Eight-year veteran Reed Doughty knows his time as a Redskin -- and likely his NFL career -- has come to an end. Doughty's been a constant presence at safety since being drafted in 2006 by Joe Gibbs, and while there's always a chance that unforeseen circumstances could call him back, he's not waiting by the phone. Doughty even posted a farewell message to the team and its fans on his Instagram account last week.
He joined Grant Paulsen and Danny Rouhier on 106.7 The Fan to discuss his career, sharing some special moments that stand out in his memory.
Drafted in the sixth round, Reed Doughty never expected to be a star, but takes pride in his accomplishments all the same.
"I think I have more talent than people give me credit for,” he said. “But I know I’m not a supremely talented, Hall of Fame-type talent, but at the same time, what I appreciated about some of the coaches I had, especially when Coach Gibbs drafted me, he said, 'There’s core Redskins, there’s core players that we need to win games that aren’t going to superstars, and never may be called, but we need you, and we need guys like that as a part of the team,' so I took that to heart, and being a special teams player and having pride in that, and yeah, I’m an overachiever, and I’m very proud of that."
His favorite Redskins memory? No surprise here, but it involves Joe Gibbs:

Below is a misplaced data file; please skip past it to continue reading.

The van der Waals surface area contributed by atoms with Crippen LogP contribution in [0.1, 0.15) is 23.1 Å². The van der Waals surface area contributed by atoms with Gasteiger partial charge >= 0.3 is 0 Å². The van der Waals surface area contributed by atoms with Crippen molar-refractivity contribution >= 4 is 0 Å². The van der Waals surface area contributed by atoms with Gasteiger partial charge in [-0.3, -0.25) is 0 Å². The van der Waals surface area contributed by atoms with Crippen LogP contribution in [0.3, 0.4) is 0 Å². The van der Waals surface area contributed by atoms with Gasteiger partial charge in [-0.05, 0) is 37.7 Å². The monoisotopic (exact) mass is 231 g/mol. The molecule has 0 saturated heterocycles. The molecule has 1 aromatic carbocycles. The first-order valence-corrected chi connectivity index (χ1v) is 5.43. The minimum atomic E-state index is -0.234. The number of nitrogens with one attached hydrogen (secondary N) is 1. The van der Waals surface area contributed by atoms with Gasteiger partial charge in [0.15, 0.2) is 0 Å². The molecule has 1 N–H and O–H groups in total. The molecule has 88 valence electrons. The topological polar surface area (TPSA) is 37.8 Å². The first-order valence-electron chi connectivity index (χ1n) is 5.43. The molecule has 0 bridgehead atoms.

"When my son, in ’08, was having a kidney transplant -- I was going back and forth from Children’s Hospital, and practice, and OTAs during that time -- and I won’t forget, when I went down to the hospital for the day of the transplant, I came home later that night and there was a voicemail on my regular phone at the house, and Coach Gibbs called and prayed for me over the phone, and just left a message, about two minutes, just praying for my family and my son and his health. Had nothing to do with football, and that meant a lot to me.”
Doughty also described an unforgettable conversation with Sean Taylor just days prior to his death:
"The week before he passed, he had been hurt. We were about to play Tampa, and I had been benched the week before from the Dallas game, and Sean Taylor told me, he said, ‘Reed, there are things you can do that I can’t do.’ And I looked at him, my jaw dropped. I’m like, ‘You’ve got to be joking.’ He’s like, ‘Everybody has their skills,’ he said, ‘you have yours, use them.’ So, for me, it wasn’t about replacing Sean, it wasn’t about trying to do what he did, it was being the best I could be to help the team win. That was going to be a different role than Sean played.”
While Taylor brought exceptional talent to the safety position, Reed Doughty brought unrivaled dedication. Neither is easy to replace.